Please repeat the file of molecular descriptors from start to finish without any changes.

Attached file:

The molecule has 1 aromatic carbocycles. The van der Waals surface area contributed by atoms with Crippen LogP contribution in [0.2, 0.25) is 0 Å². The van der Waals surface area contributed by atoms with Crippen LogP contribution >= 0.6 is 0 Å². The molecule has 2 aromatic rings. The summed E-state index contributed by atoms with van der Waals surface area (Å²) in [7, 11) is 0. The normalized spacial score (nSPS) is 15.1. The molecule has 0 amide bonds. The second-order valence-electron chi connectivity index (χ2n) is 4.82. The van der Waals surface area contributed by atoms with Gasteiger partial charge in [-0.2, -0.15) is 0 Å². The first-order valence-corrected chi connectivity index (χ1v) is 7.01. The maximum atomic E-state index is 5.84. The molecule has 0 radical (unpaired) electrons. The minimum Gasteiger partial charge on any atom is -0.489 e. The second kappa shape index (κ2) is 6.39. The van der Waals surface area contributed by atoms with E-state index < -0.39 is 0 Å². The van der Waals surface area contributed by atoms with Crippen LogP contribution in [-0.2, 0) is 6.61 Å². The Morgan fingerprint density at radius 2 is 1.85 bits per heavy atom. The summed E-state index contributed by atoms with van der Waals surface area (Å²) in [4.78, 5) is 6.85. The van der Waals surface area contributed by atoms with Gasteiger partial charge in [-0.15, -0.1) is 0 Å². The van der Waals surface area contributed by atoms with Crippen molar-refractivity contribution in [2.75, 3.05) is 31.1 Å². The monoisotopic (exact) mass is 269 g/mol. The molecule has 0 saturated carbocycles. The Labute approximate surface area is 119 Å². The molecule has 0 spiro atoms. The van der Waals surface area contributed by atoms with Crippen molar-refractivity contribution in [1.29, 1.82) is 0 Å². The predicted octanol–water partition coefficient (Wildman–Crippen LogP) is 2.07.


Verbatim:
The molecule has 1 aromatic carbocycles. The van der Waals surface area contributed by atoms with Crippen LogP contribution in [0.2, 0.25) is 0 Å². The van der Waals surface area contributed by atoms with Crippen LogP contribution >= 0.6 is 0 Å². The molecule has 2 aromatic rings. The summed E-state index contributed by atoms with van der Waals surface area (Å²) in [7, 11) is 0. The normalized spacial score (nSPS) is 15.1. The molecule has 0 amide bonds. The second-order valence-electron chi connectivity index (χ2n) is 4.82. The van der Waals surface area contributed by atoms with Gasteiger partial charge in [-0.2, -0.15) is 0 Å². The first-order valence-corrected chi connectivity index (χ1v) is 7.01. The maximum atomic E-state index is 5.84. The molecule has 0 radical (unpaired) electrons. The minimum Gasteiger partial charge on any atom is -0.489 e. The second kappa shape index (κ2) is 6.39. The van der Waals surface area contributed by atoms with E-state index < -0.39 is 0 Å². The van der Waals surface area contributed by atoms with Crippen LogP contribution in [-0.2, 0) is 6.61 Å². The Morgan fingerprint density at radius 2 is 1.85 bits per heavy atom. The summed E-state index contributed by atoms with van der Waals surface area (Å²) in [4.78, 5) is 6.85. The van der Waals surface area contributed by atoms with Gasteiger partial charge in [-0.15, -0.1) is 0 Å². The van der Waals surface area contributed by atoms with Crippen molar-refractivity contribution in [2.75, 3.05) is 31.1 Å². The monoisotopic (exact) mass is 269 g/mol. The molecule has 0 saturated carbocycles. The Labute approximate surface area is 119 Å². The molecule has 0 spiro atoms. The van der Waals surface area contributed by atoms with Crippen molar-refractivity contribution in [1.29, 1.82) is 0 Å². The predicted octanol–water partition coefficient (Wildman–Crippen LogP) is 2.07.